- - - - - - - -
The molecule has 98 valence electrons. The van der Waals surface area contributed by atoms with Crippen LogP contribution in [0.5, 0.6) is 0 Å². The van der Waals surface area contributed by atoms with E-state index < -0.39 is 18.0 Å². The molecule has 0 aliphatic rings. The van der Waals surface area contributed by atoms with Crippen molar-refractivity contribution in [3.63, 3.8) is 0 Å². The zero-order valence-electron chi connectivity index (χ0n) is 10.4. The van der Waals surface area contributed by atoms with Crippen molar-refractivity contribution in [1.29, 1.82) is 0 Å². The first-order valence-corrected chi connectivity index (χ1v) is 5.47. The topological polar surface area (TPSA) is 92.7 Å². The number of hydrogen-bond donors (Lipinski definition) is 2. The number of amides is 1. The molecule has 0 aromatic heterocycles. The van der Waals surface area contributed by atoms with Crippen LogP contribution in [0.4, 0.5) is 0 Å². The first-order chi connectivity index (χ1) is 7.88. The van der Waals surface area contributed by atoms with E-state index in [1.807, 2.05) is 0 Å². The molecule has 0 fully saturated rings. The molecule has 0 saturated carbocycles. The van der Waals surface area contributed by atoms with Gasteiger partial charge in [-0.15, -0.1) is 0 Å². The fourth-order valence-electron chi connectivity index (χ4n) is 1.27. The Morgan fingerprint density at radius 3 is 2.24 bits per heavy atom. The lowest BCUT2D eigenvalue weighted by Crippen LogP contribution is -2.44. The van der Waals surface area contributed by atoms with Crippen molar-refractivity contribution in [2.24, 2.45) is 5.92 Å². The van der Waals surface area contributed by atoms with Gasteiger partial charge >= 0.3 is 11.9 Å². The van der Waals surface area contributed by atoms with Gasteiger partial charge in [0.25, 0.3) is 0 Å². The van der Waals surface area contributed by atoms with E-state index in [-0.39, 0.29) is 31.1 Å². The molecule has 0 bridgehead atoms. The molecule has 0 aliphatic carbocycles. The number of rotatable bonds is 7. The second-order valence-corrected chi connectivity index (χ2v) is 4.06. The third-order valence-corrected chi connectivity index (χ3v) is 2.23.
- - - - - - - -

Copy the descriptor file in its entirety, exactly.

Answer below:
The molecule has 98 valence electrons. The van der Waals surface area contributed by atoms with Crippen LogP contribution in [0.5, 0.6) is 0 Å². The van der Waals surface area contributed by atoms with E-state index < -0.39 is 18.0 Å². The molecule has 0 aliphatic rings. The van der Waals surface area contributed by atoms with Crippen molar-refractivity contribution in [3.63, 3.8) is 0 Å². The zero-order valence-electron chi connectivity index (χ0n) is 10.4. The van der Waals surface area contributed by atoms with Crippen molar-refractivity contribution in [1.29, 1.82) is 0 Å². The first-order valence-corrected chi connectivity index (χ1v) is 5.47. The topological polar surface area (TPSA) is 92.7 Å². The number of hydrogen-bond donors (Lipinski definition) is 2. The number of amides is 1. The molecule has 0 aromatic heterocycles. The van der Waals surface area contributed by atoms with Crippen LogP contribution in [0.4, 0.5) is 0 Å². The first-order chi connectivity index (χ1) is 7.88. The van der Waals surface area contributed by atoms with E-state index in [1.807, 2.05) is 0 Å². The molecule has 0 fully saturated rings. The molecule has 0 saturated carbocycles. The van der Waals surface area contributed by atoms with Gasteiger partial charge in [-0.15, -0.1) is 0 Å². The fourth-order valence-electron chi connectivity index (χ4n) is 1.27. The Morgan fingerprint density at radius 3 is 2.24 bits per heavy atom. The lowest BCUT2D eigenvalue weighted by Crippen LogP contribution is -2.44. The van der Waals surface area contributed by atoms with Crippen molar-refractivity contribution in [2.24, 2.45) is 5.92 Å². The van der Waals surface area contributed by atoms with Gasteiger partial charge >= 0.3 is 11.9 Å². The van der Waals surface area contributed by atoms with Gasteiger partial charge in [0.25, 0.3) is 0 Å². The van der Waals surface area contributed by atoms with E-state index in [-0.39, 0.29) is 31.1 Å². The molecule has 0 bridgehead atoms. The molecule has 0 aliphatic carbocycles. The number of rotatable bonds is 7. The second-order valence-corrected chi connectivity index (χ2v) is 4.06. The third-order valence-corrected chi connectivity index (χ3v) is 2.23.